So I backed away and looked around for my clothes. I knew in my bones that this bedroom was part of a hostelry; rooms for hire do not taste like private homes. It was a luxury suite; it took me a longish time to poke through all the closets and cubbyholes and drawers and cupboards et cetera. .. and then to do it all over again when the first search failed to locate my clothes. The second search, even more thorough, found not a rag - neither his size nor my size, neither women's clothes nor men's.
I decided willy-nilly to telephone the manager, tell him the problem, and let him cal the cops - and ask him for a courtesy bathing robe or kimono or some such.
So I looked for a telephone.
Alexander Graham Bell had lived in vain.
I stopped in frustration. ‘Name of a dog! Where have they hidden that frimping phone? '
A bodyless voice said, ‘Madam, may we offer you breakfast? We are proud of our Harvest Brunch: a lavish bowl of assorted fresh fruits; a tray of cheeses; a basket of freshly baked hot breads, crisp breads, and soft breads with jams and jellies and syrups and Belgian butter. Basted baby barlops en brochette; drawn eggs Octavian; smoked savannah slinker; farkels in sweetsour; Bavarian strudel; your choice of still and sparkling wines, skullbuster Strine beer, Mocha, Kona, Turkish and Proxima coffees~ blended or straight; all served with -‘
I repressed a gagging reflex. ‘I don't want breakfast! '
‘Perhaps Madam would enjoy our Holiday Eyeopener: your choice of fruit juice, a roll hot from our oven, your choice of gourmet jams or jellies, your choice in a filling but non-fattening hot cup. Served with the latest news, or background music, or restful silence. '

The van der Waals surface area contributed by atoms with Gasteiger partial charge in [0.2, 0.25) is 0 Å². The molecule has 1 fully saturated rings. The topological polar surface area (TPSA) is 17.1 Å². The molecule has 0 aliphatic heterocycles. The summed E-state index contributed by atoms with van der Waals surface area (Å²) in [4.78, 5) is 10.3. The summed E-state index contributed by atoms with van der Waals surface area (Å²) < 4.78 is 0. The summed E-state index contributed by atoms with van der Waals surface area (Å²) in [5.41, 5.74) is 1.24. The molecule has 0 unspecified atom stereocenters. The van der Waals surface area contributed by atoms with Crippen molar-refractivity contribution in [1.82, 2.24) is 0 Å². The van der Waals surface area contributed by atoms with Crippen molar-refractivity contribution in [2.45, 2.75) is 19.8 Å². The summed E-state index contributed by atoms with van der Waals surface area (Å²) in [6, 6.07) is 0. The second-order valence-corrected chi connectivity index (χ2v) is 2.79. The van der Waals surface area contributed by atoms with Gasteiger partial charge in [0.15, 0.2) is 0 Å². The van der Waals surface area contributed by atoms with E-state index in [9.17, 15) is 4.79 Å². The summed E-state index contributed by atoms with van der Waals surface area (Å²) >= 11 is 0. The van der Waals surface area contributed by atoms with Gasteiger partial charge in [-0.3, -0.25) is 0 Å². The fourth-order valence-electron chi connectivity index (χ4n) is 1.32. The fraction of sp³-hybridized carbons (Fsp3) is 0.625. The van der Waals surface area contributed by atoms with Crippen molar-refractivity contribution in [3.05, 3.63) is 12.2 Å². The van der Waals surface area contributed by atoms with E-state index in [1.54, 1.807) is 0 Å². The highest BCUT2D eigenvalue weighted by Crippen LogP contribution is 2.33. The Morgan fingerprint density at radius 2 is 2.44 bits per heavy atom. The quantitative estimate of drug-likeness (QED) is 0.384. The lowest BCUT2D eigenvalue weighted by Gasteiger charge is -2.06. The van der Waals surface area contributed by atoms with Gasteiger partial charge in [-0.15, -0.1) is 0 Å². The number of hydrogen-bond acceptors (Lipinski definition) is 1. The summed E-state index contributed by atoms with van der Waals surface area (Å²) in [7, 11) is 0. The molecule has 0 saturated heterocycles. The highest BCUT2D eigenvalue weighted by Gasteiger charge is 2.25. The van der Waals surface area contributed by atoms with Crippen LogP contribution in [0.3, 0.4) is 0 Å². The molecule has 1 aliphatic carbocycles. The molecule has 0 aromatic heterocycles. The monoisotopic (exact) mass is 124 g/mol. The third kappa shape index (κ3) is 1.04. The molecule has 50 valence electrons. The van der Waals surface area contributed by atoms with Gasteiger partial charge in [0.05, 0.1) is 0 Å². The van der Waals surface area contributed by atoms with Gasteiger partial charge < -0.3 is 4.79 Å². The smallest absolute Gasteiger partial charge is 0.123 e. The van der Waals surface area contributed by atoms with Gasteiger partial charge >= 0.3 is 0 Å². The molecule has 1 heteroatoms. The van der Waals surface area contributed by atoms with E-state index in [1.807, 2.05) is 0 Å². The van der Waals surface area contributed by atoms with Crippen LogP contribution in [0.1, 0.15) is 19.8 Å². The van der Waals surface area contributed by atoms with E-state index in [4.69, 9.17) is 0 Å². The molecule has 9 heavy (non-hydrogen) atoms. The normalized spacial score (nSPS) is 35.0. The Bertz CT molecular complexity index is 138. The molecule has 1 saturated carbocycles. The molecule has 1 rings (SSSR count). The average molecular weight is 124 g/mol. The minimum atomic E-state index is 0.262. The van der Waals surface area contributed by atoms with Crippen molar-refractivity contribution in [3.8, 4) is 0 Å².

‘I don't want to eat! '
The voice answered thoughtfully, ‘Madam, I am a machine programmed for our food and beverage services. May I switch you to another programme? Housekeeping? Head porter? Engineering? '
‘Get me the manager! '
There was a short delay. ‘Guest services! Hospitality with a smile! How may I help you? '
‘Get me the manager! '
‘Do you have a problem? '
‘You're the problem! Are you a man, or a machine? '
Is that relevant? Please tell me how I can help you. '
‘If you are not the manager, you can't. Do you run on testicles? Or electrons? '
‘Madam, I am a machine but a very flexible one. My memories include all curricula of Procrustes Institute of Hotelier Science, including all case studies updated to midnight yesterday. If you will be so good as to state your problem, I will match it at once with a precedent case and show how it was solved to the satisfaction of the guest. Please? '
‘If you don't put me through to the manager in nothing flat, I guarantee that the manager will take an axe to your rusty gizzard and install a Burroughs-Libby analogue brain in your place. Who shaved the barber? What do your case studies say about that? Moron. '
This time I got a female voice. ‘Manager's office. How may I help you? '
‘You can take this dead man out of my bed! '